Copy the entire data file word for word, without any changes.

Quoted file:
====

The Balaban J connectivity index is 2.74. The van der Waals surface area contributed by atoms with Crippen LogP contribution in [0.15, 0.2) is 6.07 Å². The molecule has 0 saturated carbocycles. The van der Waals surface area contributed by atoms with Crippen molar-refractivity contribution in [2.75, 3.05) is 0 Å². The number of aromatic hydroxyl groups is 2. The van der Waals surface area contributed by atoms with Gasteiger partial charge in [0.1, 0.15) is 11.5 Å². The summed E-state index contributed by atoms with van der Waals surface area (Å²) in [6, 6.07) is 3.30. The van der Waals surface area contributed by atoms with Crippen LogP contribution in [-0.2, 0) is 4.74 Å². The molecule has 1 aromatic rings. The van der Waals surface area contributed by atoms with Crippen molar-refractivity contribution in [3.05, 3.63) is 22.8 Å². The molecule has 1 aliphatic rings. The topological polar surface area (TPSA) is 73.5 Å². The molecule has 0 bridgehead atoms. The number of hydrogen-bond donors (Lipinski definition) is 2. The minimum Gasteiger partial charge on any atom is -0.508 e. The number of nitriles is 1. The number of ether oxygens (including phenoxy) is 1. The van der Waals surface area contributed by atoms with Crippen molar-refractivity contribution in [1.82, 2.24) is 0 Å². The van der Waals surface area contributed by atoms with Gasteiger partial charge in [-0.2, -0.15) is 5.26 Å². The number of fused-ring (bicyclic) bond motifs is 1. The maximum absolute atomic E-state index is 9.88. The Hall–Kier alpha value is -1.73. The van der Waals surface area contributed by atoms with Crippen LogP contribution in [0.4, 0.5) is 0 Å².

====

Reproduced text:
The Balaban J connectivity index is 2.74. The van der Waals surface area contributed by atoms with Crippen LogP contribution in [0.15, 0.2) is 6.07 Å². The molecule has 0 saturated carbocycles. The van der Waals surface area contributed by atoms with Crippen molar-refractivity contribution in [2.75, 3.05) is 0 Å². The number of aromatic hydroxyl groups is 2. The van der Waals surface area contributed by atoms with Gasteiger partial charge in [0.1, 0.15) is 11.5 Å². The summed E-state index contributed by atoms with van der Waals surface area (Å²) in [6, 6.07) is 3.30. The van der Waals surface area contributed by atoms with Crippen LogP contribution in [-0.2, 0) is 4.74 Å². The molecule has 1 aromatic rings. The van der Waals surface area contributed by atoms with Crippen molar-refractivity contribution in [3.05, 3.63) is 22.8 Å². The molecule has 1 aliphatic rings. The topological polar surface area (TPSA) is 73.5 Å². The molecule has 0 bridgehead atoms. The number of hydrogen-bond donors (Lipinski definition) is 2. The minimum Gasteiger partial charge on any atom is -0.508 e. The number of nitriles is 1. The number of ether oxygens (including phenoxy) is 1. The van der Waals surface area contributed by atoms with Crippen molar-refractivity contribution in [1.82, 2.24) is 0 Å². The van der Waals surface area contributed by atoms with Gasteiger partial charge in [-0.2, -0.15) is 5.26 Å². The number of fused-ring (bicyclic) bond motifs is 1. The maximum absolute atomic E-state index is 9.88. The Hall–Kier alpha value is -1.73. The van der Waals surface area contributed by atoms with Crippen LogP contribution in [0.4, 0.5) is 0 Å².